David Allyn

From Wikipedia, the free encyclopedia
Jump to: navigation, search

David Allyn, Ph.D. (born April 30, 1969) is an author and CEO of Oliver Scholars, an organization that serves high-achieving students who face socioeconomic barriers to success.[1][2]

Personal life[edit]

Allyn is the stepson of the late John Wallach, founder of the nonprofit organization Seeds of Peace.[3] Allyn graduated from the Georgetown Day School in Washington, D.C. He holds a B.A. from Brown University and a Ph.D. from Harvard University. From 1996–1999, he taught at Princeton University. In 2014 he was named CEO of The Oliver Scholars Program. In February 2016 he was elected to the Board of Trustees of the National Association of Independent Schools (NAIS).[1]

Books and articles[edit]

He is the author of four books, including Make Love, Not War[4][5] and I Can't Believe I Just Did That,[6][7][8] and has served as a faculty member at Princeton University and a visiting scholar at Columbia University at the Institute for Social and Economic Research and Policy.[9] He is currently a Visiting Scholar at The New School.[1] His essays have appeared in The New York Times Magazine and other publications. While an undergraduate at Brown University, Allyn co-authored a book on transferring from one college to another. He and his co-author (later wife) were profiled in The Washington Post and featured on CNN. He has also published articles in Nonprofit and Voluntary Sector Quarterly,[10] The Journal of American Studies,[11] Teachers College Record,[12] The Advocate, The Washington Post, The New York Daily News, The Boston Globe and The San Francisco Chronicle. As an expert on the 1960s, Allyn has appeared on Vh1,[13] The History Channel.,[14] and CNN.[15]

Plays[edit]

Allyn's play "Buying In" was a Semifinalist for the 2017 Eugene O'Neill National Playwrights Conference. His play Commencement was selected for the Baltimore Playwrights Festival.[16] and won a Writers Digest award.[17] His play Punctuated Equilibrium received a staged reading by the Hangar Theatre Lab in Ithaca, NY.[18] His play Writers Colony appeared in the Fresh Fruit Festival in New York City,[19] and Baptizing Adam[20] won the James H. Wilson Award for Best-Full Length Play. According to the New York Times, Allyn is "a wicked observer of self-conscious people at their less than best."[9]

Concepts[edit]

Allyn's original concepts include "tactical empathy,"[21] denoting the deliberate use of perspective-taking to achieve certain desired ends; "mission mirroring,"[22] the phenomenon that occurs when mission-based organizations become plagued by the very problems they were created to solve; and "sexual optimism (pessimism),"[23] the view of human sexuality as benign (or dangerous).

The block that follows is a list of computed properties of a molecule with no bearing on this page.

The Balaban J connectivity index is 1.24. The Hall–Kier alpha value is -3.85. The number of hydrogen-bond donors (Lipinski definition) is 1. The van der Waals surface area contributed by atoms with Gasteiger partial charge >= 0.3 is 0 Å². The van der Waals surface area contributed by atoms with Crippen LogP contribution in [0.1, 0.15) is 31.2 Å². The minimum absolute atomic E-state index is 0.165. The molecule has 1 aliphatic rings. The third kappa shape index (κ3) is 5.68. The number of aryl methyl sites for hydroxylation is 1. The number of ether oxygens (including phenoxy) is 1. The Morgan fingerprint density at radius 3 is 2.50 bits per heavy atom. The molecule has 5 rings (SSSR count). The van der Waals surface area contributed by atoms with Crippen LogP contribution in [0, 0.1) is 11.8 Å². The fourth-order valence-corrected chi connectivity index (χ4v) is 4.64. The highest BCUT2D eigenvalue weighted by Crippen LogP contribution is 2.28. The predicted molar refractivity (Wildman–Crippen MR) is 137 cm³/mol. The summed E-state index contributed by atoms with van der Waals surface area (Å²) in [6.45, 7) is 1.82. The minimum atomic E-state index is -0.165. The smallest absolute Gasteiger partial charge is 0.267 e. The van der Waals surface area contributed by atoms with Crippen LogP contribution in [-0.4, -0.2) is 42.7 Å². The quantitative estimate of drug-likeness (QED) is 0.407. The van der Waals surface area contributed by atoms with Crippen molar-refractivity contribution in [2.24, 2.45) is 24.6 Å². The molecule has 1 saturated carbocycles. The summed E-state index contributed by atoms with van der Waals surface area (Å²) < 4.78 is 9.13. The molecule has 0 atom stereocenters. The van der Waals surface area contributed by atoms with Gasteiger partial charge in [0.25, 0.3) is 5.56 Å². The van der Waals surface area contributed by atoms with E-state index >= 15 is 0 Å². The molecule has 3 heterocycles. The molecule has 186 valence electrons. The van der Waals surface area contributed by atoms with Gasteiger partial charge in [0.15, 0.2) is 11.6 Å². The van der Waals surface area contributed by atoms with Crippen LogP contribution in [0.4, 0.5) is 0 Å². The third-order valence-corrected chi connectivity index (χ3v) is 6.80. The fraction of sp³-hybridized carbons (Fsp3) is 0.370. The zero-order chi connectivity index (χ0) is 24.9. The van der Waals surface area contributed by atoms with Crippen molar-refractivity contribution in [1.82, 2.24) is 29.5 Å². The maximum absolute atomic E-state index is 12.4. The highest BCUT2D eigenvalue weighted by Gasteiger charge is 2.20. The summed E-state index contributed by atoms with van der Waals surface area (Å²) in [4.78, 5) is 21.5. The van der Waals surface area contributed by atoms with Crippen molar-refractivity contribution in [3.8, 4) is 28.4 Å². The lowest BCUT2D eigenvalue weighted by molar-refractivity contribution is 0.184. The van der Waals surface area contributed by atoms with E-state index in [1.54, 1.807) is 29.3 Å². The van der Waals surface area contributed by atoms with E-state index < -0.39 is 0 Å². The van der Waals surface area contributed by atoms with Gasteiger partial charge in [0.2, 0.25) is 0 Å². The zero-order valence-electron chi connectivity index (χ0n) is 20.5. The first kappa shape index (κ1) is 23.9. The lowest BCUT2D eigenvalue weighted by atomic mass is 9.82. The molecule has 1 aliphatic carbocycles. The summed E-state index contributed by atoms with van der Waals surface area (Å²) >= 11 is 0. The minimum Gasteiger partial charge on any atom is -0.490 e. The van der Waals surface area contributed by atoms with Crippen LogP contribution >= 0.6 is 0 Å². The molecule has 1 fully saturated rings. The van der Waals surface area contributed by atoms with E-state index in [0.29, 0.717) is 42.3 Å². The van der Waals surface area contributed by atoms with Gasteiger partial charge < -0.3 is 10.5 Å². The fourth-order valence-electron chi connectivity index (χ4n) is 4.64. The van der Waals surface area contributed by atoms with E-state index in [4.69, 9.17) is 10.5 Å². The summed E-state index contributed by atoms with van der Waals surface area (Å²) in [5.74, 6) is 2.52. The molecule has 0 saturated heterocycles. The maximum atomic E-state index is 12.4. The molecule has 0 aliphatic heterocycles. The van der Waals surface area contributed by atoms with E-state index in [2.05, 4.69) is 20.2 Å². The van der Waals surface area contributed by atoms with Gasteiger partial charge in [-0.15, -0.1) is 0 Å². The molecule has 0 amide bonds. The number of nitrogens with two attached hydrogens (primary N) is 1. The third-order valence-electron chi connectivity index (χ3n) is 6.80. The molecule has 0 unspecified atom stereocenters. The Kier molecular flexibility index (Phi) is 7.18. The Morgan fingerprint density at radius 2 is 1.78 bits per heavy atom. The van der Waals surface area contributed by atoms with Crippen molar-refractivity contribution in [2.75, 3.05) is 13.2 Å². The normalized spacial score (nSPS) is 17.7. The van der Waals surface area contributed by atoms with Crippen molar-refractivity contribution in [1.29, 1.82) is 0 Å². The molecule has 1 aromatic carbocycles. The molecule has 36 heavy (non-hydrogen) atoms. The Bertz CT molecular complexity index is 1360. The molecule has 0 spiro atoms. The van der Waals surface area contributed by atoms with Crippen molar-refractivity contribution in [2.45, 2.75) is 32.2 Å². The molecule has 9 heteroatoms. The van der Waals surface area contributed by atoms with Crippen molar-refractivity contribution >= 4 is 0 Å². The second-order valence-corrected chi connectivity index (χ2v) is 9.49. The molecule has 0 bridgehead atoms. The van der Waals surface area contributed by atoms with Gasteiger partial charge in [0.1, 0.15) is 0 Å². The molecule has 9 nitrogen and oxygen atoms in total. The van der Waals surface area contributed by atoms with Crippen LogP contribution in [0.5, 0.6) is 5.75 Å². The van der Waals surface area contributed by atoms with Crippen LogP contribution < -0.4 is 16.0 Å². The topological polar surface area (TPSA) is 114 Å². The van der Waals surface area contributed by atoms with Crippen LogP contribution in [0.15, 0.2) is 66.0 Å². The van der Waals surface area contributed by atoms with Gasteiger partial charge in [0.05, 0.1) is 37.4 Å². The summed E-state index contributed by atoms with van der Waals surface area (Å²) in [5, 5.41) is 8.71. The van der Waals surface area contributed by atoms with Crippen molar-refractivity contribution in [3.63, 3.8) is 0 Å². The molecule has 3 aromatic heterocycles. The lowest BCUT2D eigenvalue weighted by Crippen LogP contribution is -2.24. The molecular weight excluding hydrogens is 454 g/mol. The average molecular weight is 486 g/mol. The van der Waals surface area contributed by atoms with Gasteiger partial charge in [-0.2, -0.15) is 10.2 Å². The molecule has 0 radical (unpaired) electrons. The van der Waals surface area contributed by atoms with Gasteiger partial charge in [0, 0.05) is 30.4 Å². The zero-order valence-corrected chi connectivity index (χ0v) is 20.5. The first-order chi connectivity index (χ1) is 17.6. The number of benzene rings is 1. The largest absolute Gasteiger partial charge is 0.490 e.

Name[edit]

Allyn was born David Alan Smith. (His father legally changed his own name from Ronald Levene to Ronald Smith when he was 17.) He was raised David Alan Wallach by his mother and stepfather. During adolescence, he alternately identified as David Smith, David Wallach, David Wallach-Smith, and David Smith-Wallach. Upon marrying Jennifer Lynn Wilcha in 1994, both spouses took the surname Allyn, being a merger of their middle names, Alan and Lynn.[24]

References[edit]

  1. ^ a b c http://oliverscholars.org/our-staff
  2. ^ "Interview with David Allyn, CEO of Oliver Scholars". Resident Community. 2017-07-06. Retrieved 2017-08-31. 
  3. ^ http://www.seedsofpeace.org/node/1866
  4. ^ Tiger, Lionel (March 19, 2000). "Turned In, Turned On". New York Times. Retrieved January 29, 2010. 
  5. ^ "Book Reviews". Peace & Change. Peace History Society and Peace and Justice Studies Association. 27 (4): 641–667. 2002. doi:10.1111/1468-0130.00249. ISSN 1468-0130. 
  6. ^ "Nonfiction Book Review: I Can't Believe I Just Did That: How (Seemingly) Small Embarrassments Can Wreak Havoc in Your Life-And What You Can Do to Put a Stop to Them by David Allyn". PublishersWeekly.com. Retrieved 2017-02-13. 
  7. ^ Parmar, Neil (May 1, 2004). "Self-Conscious? Get Over It". Psychology Today. Retrieved January 29, 2010. 
  8. ^ Gizowska, Eva (May 9, 2004). "Mind I'm so sorry, but do you mind reading this? Are you self-conscious, easily embarrassed, endlessly apologising?". The Independent on Sunday. Retrieved October 19, 2009. 
  9. ^ a b Morris, Bob (January 11, 2004). "The Age of Dissonance; Red-Faced to Meet You". The New York Times. Retrieved October 19, 2009. 
  10. ^ http://nvs.sagepub.com/cgi/rapidpdf/0899764010370869v1
  11. ^ David Allyn, "Private Acts/Public Policy: Alfred Kinsey, the American Law Institute and the Privatization of American Sexual Morality," Journal of American Studies, Volume 30, Issue 03, December 1996, pp 405–428
  12. ^ Volume 107, Number 7 (2005)
  13. ^ http://variety.com/2008/scene/markets-festivals/sex-the-revolution-1200522571/
  14. ^ http://us.imdb.com/title/tt1230048/
  15. ^ http://www.imdb.com/title/tt4767830/
  16. ^ http://www.citypaper.com/calendar/event.asp?whatID=144917
  17. ^ http://www.writersdigest.com/2009-annual-competition-winners/annualwinners78_play
  18. ^ http://www.hangartheatre.org/index.php?page=the_wedge
  19. ^ Haagensen, Erik (July 15, 2009). "Writers Colony". Backstage. Retrieved October 19, 2009. 
  20. ^ Weber, Bruce (August 30, 2002). "A Study of Lonely Souls, One of Them With a Gun". The New York Times. Retrieved October 19, 2009. 
  21. ^ "The Tao of Doing Good (SSIR)". ssir.org. Retrieved 2017-02-12. 
  22. ^ Allyn, David (2010). "Mission Mirroring: Understanding Conflict in Nonprofit Organizations". Nonprofit and Voluntary Sector Quarterly. 40: 762–769. 
  23. ^ Allyn, David (2000). Make Love, Not War: The Sexual Revolution, An Unfettered History. New York: Little, Brown. 
  24. ^ To be real : telling the truth and changing the face of feminism. Walker, Rebecca, 1969 November 17- (First Anchor Books ed.). New York. ISBN 0385472625. OCLC 32274323.